CASE STUDY: The Ethics of Strategic Ambiguity over Medicare for All
Vermont Senator Bernie Sanders has long supported a federal healthcare program for all Americans and, to this end, has proposed five “Medicare for All” (MFA) bills over the course of his tenure in Congress. During his 2020 Democratic primary campaign, Sanders frequently spoke about MFA, reminding voters that he “wrote the damn bill.” However, Sanders’ MFA bill lacked critical details, such as a strategy to pay for the multi-trillion-dollar plan.
Democratic candidate and Massachusetts Senator Elizabeth Warren also supported MFA. Warren was known as a candidate with a “plan for everything.” However, Warren struggled to commit to many specifics regarding MFA, at times aligning herself with Sanders’ MFA bill while simultaneously saying she “support[ed] a lot of plans,” including more moderate proposals (CBS News Twitter, September 13, 2019). “Right now, what we’ve got in MFA is a framework” said Warren at a September 2019 event (Kasparian, 2019).
Entering fall 2019, polls showed Warren periodically leading Sanders by ten points or more at times (realclearpolitics.com, October 8, 2019). However, Warren’s lack of details about MFA ran counter to her image as a candidate with detailed plans, which left her open to attack from opponents. For instance, former South Bend, Indiana Mayor Pete Buttigieg called out Senator Warren on her contradictory behavior by saying “Your signature, senator, is to have a plan for everything. Except [MFA]” (Kurtzleben, 2020). Even as Warren rose to the top of the polls, some criticized her for her unwillingness or inability to describe how to pay for MFA. Many progressives were concerned that Warren’s support of more-moderate proposals represented deeper ideological differences. Others saw Warren’s support for MFA as a deceitful ploy to gain support from progressives by using the name of a popular policy while planning to support a more moderate healthcare plan if elected (Kasparian, 2019).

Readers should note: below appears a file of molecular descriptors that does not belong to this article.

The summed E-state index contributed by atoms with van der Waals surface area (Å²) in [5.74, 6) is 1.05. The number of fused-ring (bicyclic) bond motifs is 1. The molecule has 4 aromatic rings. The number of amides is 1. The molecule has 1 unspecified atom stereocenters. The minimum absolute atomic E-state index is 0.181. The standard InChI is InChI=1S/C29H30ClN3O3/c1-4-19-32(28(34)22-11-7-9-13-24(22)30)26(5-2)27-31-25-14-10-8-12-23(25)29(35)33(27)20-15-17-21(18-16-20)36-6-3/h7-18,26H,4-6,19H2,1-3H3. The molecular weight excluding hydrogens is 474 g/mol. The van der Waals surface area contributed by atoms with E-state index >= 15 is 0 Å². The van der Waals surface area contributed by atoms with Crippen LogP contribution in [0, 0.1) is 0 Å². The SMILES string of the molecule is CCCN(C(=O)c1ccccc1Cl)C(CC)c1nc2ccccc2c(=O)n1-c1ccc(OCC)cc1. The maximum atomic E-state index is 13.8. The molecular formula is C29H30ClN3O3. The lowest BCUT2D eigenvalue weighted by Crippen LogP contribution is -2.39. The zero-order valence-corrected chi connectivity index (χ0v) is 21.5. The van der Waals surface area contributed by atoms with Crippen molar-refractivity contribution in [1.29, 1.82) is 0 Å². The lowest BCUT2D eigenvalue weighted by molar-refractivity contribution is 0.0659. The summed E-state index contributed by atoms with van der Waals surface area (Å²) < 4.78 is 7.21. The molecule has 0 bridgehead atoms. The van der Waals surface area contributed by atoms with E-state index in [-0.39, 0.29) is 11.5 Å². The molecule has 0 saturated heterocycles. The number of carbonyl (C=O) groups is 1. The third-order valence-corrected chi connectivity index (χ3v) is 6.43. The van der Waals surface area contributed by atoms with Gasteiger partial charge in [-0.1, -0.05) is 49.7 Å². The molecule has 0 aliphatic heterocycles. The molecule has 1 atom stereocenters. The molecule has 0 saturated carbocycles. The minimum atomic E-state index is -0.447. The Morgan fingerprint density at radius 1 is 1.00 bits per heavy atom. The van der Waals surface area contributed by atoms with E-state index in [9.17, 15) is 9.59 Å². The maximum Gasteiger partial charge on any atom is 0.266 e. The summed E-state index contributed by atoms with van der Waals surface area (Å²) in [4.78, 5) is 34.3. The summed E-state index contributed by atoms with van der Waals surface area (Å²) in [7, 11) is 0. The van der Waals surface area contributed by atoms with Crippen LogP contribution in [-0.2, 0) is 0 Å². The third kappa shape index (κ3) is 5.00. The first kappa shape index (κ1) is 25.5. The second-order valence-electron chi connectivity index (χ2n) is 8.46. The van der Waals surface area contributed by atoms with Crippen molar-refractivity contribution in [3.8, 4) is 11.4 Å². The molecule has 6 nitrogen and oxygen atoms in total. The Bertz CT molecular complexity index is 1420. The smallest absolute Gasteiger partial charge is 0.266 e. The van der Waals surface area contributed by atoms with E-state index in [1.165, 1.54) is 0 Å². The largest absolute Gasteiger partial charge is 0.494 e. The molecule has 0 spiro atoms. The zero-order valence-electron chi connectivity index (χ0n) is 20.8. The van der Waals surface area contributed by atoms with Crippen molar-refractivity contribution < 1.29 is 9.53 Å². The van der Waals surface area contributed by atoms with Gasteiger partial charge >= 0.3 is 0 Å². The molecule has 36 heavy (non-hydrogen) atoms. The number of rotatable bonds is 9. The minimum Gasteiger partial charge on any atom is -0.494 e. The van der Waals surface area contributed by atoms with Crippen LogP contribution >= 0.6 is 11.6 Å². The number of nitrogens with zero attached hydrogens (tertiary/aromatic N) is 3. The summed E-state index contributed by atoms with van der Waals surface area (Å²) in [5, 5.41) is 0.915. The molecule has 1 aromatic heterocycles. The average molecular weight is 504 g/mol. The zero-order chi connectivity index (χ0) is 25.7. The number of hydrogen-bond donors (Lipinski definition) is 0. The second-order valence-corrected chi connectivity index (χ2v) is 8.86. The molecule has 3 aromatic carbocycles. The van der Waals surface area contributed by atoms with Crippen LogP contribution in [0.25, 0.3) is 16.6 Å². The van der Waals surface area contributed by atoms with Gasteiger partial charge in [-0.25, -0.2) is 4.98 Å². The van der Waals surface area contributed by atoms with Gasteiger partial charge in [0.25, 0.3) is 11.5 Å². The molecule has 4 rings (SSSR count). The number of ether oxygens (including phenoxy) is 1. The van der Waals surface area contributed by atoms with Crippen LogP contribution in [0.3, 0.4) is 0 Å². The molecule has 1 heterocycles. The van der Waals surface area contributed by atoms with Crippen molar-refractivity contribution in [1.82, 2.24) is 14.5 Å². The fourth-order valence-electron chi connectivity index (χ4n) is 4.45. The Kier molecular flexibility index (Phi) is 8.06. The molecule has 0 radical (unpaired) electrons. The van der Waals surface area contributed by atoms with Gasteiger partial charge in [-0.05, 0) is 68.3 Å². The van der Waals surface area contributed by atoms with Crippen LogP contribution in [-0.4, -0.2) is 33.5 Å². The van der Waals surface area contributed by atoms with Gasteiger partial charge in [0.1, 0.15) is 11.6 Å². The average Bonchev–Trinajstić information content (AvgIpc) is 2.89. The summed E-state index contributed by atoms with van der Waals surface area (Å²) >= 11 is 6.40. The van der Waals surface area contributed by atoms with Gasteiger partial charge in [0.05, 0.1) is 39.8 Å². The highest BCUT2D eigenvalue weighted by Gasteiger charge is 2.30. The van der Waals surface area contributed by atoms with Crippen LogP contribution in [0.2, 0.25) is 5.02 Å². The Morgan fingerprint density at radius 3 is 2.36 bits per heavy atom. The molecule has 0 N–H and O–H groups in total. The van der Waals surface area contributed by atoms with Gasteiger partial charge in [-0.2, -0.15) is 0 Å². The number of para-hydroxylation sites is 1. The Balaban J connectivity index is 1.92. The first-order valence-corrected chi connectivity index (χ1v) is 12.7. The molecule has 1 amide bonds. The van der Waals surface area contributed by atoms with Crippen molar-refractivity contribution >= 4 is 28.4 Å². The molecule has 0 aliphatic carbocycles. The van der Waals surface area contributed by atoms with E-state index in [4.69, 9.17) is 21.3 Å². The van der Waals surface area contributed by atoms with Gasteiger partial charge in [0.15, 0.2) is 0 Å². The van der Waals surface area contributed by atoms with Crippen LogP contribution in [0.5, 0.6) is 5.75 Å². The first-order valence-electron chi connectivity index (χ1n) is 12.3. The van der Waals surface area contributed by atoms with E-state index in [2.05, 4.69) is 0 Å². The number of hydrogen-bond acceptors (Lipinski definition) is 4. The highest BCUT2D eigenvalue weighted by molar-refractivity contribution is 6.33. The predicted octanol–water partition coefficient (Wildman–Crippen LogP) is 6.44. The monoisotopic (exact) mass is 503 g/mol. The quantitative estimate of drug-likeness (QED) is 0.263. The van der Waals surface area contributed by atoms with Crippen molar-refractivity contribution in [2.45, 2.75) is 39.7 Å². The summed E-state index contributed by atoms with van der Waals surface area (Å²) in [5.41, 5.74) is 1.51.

In November 2019, Warren released a detailed MFA proposal. With the release of her MFA plan, Warren no longer appeared vague and noncommittal on MFA. Instead, her proposal’s specificity stood in contrast to Sanders’ more-ambiguous MFA bills. Specifically, Warren’s proposal included plans to raise the 20 trillion dollars that many argued was needed to pay for the program—something Sanders failed to address. Larry Levitt, the executive vice president for health policy at the Kaiser Family Foundation, called it “the most specific plan for Medicare for All that’s ever been proposed by a candidate” (Kaplan, 2019). Almost immediately, however, Democrats from across the political spectrum criticized Warren’s plan. Progressives saw the plan as “insufficiently radical” while many moderates felt that Warren’s plan, which called for sweeping changes to the tax and healthcare systems, was unlikely to pass Congress (Alter, 2020). The details also exposed Warren to new attacks from both the media and her political rivals, including eventual Democratic nominee and former Vice President Joe Biden, who criticized Warren’s plan by saying it would raise taxes on the middle class.